Ariel Ben Avraham
Ariel Ben Avraham

Parshat Re’eh: Seeing God’s love

The purpose of the three major Jewish festivals (Pesach, Shavuot and Succot) is to see the Creator to whom we bring our offerings in the Temple of Jerusalem.

We have said in our commentaries on Vayikra (the book of Leviticus) that the offerings are the ways to elevate our main human traits and qualities in order to devote them to His service. Only throughout this divine service we achieve our unity with God.

The name of this portion, as well as its first word, reminds us that by choosing His blessing we indeed see Him.

“See (re’eh), I set before you today a blessing and a curse.” (Deuteronomy 11:26)

The following verses make clear that we are blessed by cleaving to His ways and attributes, and the curse is the consequence of attaching to the idols we make out of ego’s fantasies and illusions. The commandment to destroy such idols is unambiguous.

“You shall utterly destroy from all the places where the nations, that you shall possess, worshiped their gods, upon the lofty mountains and upon the hills, and under every lush tree.” (12:2)

We have to make our individual inventory of the material illusions in which we live, and to which we dedicate every aspect of our consciousness. These aspects are the “places” that encompass our higher awareness (“the top of the mountains and hills”) and our lower traits (the underground) where we have to examine what compels us to think, speak and act the way we do.

The goal of this inventory is to transform and redirect our thoughts, emotions, feelings, passions, and instincts into love’s ways.

“And you shall tear down their altars, smash their monuments, burn their woods with fire, cut down the graven images of their gods, and destroy their name from that place.” (12:3)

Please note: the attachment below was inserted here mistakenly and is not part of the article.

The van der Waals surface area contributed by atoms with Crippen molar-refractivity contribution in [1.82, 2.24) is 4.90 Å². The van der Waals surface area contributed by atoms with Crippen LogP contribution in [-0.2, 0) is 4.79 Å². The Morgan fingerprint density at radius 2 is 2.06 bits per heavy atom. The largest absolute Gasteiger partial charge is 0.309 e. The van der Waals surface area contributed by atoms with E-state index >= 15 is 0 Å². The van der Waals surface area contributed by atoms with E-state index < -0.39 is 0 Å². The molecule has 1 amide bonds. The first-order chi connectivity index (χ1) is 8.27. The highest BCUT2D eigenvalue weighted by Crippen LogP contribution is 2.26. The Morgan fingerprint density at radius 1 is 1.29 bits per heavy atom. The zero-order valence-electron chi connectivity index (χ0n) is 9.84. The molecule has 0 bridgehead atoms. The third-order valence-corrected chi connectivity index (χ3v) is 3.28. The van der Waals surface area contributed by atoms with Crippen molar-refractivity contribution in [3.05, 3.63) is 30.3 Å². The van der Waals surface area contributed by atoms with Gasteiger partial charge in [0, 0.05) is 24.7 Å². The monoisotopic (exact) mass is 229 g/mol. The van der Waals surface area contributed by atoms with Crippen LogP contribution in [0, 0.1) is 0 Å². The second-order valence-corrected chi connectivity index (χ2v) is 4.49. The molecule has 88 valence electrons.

This transformation occurs when we refine the ways we approach life in the material world through the blessings of God’s love.

“And there you shall eat before the Lord, your God, and you shall rejoice in all your endeavors you and your households, as the Lord, your God, has blessed you. (…) and He will give you rest from all your enemies surrounding you, and you will dwell in safety.” (12:7, 10)

As we said above, the ways to see the Creator and dwell in His ways are our willingness to assume love as our true identity, and to live in His attributes.

“And you shall eat them before the Lord, your God, in the place the Lord, your God, will choose you, your son, your daughter, your manservant, your maidservant, and the Levite who is in your cities, and you shall rejoice before the Lord, your God, in all your endeavors.”(12:18)

We have to implement and incorporate (“to eat”) the best of who we are in the presence of love (“the place” of God’s loving kindness) all aspects of consciousness (us and our creations [oneself, sons, daughters], our motivations [servants] to deeds and actions, and our highest awareness of divine love [the Levite priesthood]) in order to exult with love in all we are, have and do.